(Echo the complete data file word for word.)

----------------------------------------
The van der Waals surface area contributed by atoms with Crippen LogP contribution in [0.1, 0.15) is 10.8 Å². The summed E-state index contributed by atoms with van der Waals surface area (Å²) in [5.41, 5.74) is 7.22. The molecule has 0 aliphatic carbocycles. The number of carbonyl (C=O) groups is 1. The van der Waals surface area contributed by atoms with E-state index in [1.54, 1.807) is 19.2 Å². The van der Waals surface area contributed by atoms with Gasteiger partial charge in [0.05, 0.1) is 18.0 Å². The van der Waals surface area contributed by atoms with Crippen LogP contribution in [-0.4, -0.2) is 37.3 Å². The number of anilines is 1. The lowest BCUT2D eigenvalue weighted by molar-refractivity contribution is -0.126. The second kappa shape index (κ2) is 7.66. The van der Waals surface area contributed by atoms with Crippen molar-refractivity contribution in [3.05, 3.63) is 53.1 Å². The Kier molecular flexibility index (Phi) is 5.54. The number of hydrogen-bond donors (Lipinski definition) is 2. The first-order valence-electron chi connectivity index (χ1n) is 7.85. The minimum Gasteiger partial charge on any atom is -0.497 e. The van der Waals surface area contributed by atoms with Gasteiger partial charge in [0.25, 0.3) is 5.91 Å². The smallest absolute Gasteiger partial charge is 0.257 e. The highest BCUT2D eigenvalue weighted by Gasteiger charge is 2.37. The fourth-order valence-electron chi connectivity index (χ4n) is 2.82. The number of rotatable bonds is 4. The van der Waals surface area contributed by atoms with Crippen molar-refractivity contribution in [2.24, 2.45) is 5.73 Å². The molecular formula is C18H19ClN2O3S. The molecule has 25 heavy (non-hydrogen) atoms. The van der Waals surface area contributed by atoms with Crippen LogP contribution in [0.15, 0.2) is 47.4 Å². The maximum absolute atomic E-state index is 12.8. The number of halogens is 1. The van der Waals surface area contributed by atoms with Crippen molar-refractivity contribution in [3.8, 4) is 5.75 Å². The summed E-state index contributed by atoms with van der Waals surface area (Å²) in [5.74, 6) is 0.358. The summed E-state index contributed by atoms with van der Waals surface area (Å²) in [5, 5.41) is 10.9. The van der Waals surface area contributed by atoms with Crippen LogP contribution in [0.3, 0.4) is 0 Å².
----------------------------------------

The van der Waals surface area contributed by atoms with Crippen LogP contribution in [0.1, 0.15) is 10.8 Å². The summed E-state index contributed by atoms with van der Waals surface area (Å²) in [5.41, 5.74) is 7.22. The molecule has 0 aliphatic carbocycles. The number of carbonyl (C=O) groups is 1. The van der Waals surface area contributed by atoms with E-state index in [1.54, 1.807) is 19.2 Å². The van der Waals surface area contributed by atoms with Gasteiger partial charge in [0.05, 0.1) is 18.0 Å². The van der Waals surface area contributed by atoms with Crippen LogP contribution in [-0.4, -0.2) is 37.3 Å². The number of anilines is 1. The lowest BCUT2D eigenvalue weighted by molar-refractivity contribution is -0.126. The second kappa shape index (κ2) is 7.66. The van der Waals surface area contributed by atoms with Crippen molar-refractivity contribution in [3.05, 3.63) is 53.1 Å². The Kier molecular flexibility index (Phi) is 5.54. The number of hydrogen-bond donors (Lipinski definition) is 2. The first-order valence-electron chi connectivity index (χ1n) is 7.85. The minimum Gasteiger partial charge on any atom is -0.497 e. The van der Waals surface area contributed by atoms with Gasteiger partial charge in [0.25, 0.3) is 5.91 Å². The smallest absolute Gasteiger partial charge is 0.257 e. The highest BCUT2D eigenvalue weighted by Gasteiger charge is 2.37. The fourth-order valence-electron chi connectivity index (χ4n) is 2.82. The number of rotatable bonds is 4. The van der Waals surface area contributed by atoms with Crippen molar-refractivity contribution in [2.24, 2.45) is 5.73 Å². The molecular formula is C18H19ClN2O3S. The molecule has 25 heavy (non-hydrogen) atoms. The van der Waals surface area contributed by atoms with Crippen LogP contribution in [0.15, 0.2) is 47.4 Å². The maximum absolute atomic E-state index is 12.8. The number of halogens is 1. The van der Waals surface area contributed by atoms with Crippen molar-refractivity contribution in [3.8, 4) is 5.75 Å². The summed E-state index contributed by atoms with van der Waals surface area (Å²) in [5.74, 6) is 0.358. The summed E-state index contributed by atoms with van der Waals surface area (Å²) in [5, 5.41) is 10.9. The van der Waals surface area contributed by atoms with Crippen LogP contribution in [0.3, 0.4) is 0 Å².